New York state established children’s courts in 1922. By 1923, a New York Times Magazine article detailed what they were like for juvenile defendants.
In those days the Judge would say, “Officer, what is the charge?” “Stealing.” “Thirty days in the workhouse” — or whatever it might be, and call the next case. But now he looks the boy straight in the eye and in a kindly tone says: “Tony, tell me how it all happened.”
While this more lenient approach was adopted for small and medium crimes, not necessarily when the crime in question was more severe.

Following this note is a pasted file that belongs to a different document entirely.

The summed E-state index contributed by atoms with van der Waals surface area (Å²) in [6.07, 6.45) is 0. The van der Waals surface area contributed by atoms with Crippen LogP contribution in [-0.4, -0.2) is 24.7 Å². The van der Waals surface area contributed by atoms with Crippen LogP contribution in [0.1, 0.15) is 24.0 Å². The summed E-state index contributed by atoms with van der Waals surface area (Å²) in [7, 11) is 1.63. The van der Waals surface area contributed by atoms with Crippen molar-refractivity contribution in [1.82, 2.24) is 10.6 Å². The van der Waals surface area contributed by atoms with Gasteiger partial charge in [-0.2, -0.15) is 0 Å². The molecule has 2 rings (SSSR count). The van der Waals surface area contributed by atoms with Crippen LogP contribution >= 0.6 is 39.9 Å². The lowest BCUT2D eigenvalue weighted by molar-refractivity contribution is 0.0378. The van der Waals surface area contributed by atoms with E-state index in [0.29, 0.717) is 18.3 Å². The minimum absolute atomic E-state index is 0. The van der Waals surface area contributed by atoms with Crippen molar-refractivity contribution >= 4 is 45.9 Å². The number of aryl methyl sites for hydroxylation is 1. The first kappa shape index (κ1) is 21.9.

A small negro was brought in for murder. “Moider,” as the whispers ran in the corridors, “he’s a moiderer.” He, I believe, was taken from his parents and put in the Children’s Village up-State, there to think of his sins, and grow up under trained supervision. But even he was a “moiderer” in name only, as he had seemed much surprised when they told him his playmate was dead, because he had hit him on the head with a bar of iron!
The Supreme Court banned the death penalty for juveniles in 2004’s Roper v. Simmons, by a 5-4 vote.
A Child’s Day in Court
Published: Sunday, March 4, 1923
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